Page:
Towcester Equine Breeding Services
Towcester Equine Vets are a trusted breeding centre with many returning clients. Our breeding team provide a comprehensive service with dedicated vets and nursing staff who are here for you throughout the season. We offer a variety of package options so we can tailor our service to suit each client and their horse(s).
We are a British Equine Veterinary Association (BEVA) approved centre for artificial insemination (A.I.). Other services include semen collection, analysis, processing and shipping as well as semen freezing and A.I. packages unique to our clinic.
We offer clients a purpose-built mare and foal examination room as well as a stallion collection facility. If you would like to discuss this further with our team, please call us on 01327 811007 or email: firstname.lastname@example.org.
As a BEVA approved centre for A.I. we thought we would share the advantages this offers over natural covering. We always encourage owners to make informed decisions about what would be best for their mare and our team is happy to answer any questions you may have.
- Improved breeding success
- A reduced risk of injury to both mare and stallion, this is a high risk during the natural covering process.
- Access to a wider selection of stallions.
- You have the option to use frozen semen from your chosen stallion if they are competing throughout the season (or if they have passed away).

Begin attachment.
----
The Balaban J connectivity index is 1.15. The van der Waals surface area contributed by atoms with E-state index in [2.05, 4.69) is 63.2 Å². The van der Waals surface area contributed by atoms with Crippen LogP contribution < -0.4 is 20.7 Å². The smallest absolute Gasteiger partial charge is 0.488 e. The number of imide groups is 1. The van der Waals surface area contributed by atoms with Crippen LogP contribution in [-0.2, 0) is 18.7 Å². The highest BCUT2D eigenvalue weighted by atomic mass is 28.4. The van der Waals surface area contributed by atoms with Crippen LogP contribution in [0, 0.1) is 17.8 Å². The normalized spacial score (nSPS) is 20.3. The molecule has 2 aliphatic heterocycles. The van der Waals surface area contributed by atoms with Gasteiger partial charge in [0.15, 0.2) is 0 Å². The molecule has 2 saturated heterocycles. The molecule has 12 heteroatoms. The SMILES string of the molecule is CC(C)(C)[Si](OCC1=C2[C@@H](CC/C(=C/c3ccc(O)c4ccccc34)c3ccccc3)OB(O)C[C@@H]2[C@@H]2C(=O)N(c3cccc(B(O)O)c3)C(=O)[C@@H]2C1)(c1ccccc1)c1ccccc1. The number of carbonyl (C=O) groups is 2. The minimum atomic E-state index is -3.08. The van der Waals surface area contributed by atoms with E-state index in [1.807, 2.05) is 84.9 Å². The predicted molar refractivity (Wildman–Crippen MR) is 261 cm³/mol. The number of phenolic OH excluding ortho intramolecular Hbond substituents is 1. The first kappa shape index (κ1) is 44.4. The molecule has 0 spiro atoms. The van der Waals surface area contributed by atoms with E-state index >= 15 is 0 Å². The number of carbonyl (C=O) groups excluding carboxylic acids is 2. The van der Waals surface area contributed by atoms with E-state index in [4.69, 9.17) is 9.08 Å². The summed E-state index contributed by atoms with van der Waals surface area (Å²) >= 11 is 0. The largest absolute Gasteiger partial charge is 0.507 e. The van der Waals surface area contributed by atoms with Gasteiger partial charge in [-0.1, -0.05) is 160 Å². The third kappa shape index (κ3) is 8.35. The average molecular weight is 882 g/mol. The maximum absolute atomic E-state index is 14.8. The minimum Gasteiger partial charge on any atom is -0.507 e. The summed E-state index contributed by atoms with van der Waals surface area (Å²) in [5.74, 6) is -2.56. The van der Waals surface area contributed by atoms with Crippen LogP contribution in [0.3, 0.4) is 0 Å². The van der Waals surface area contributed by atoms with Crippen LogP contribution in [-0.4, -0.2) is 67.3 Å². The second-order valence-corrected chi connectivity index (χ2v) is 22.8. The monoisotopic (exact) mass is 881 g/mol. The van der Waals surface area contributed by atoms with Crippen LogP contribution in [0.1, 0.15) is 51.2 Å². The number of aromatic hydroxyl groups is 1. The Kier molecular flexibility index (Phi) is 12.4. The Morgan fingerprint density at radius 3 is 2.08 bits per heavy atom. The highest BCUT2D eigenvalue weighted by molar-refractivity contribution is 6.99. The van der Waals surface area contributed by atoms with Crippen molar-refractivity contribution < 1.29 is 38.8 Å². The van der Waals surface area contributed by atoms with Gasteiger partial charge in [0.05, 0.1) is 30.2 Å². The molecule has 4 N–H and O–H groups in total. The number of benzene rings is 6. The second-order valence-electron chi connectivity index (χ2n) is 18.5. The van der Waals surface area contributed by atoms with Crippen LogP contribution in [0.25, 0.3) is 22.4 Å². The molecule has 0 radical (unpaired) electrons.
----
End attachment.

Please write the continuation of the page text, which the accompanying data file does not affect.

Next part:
If you decide you would like to move forward using A.I. we recommend a breeding soundness examination; we assess suitability for breeding by looking at vulva conformation, cervical quality and performing a detailed ultrasound examination of the reproductive tract to identify any problems that may affect fertility. The vet may also take a uterine swab to determine whether or not the uterus will need to be treated with antibiotics before or after insemination.
During this examination, your mare will also have swabs and a blood sample taken to be tested for Contagious Equine Metritis (CEM), Equine Viral Arteritis (EVA) and Equine Infectious Anaemia (EIA). These diseases can be spread through mating and cause complications during pregnancy including abortion. Results need to be obtained after the 1st January of the breeding year, within 28 days of insemination.
Once pre-breeding exams have been performed, we can make a plan to inseminate your mare with chilled semen either at our clinic or at your own yard. If you choose frozen semen for your mare, this will need to be completed at our clinic.
Towcester Equine Breeding Services offer an A.I. package which is updated annually. Contact the team on 01327 811007 to request a copy of the package on offer.
In sub-fertile mares we recommend uterine swabbing and biopsy to identify endometritis, which is the leading cause of poor fertility. Deep uterine insemination is sometimes required alongside additional hormonal manipulation, intra-uterine treatments, antibiotics and anti-inflammatories. For these mares, chilled semen insemination usually has the best results or embryo transfer can be considered as an alternative method to achieving pregnancy; this can be completed in conjunction with Twemlows Stud Farm. Please note that it is not unusual for mares to take up to 3 cycles to conceive.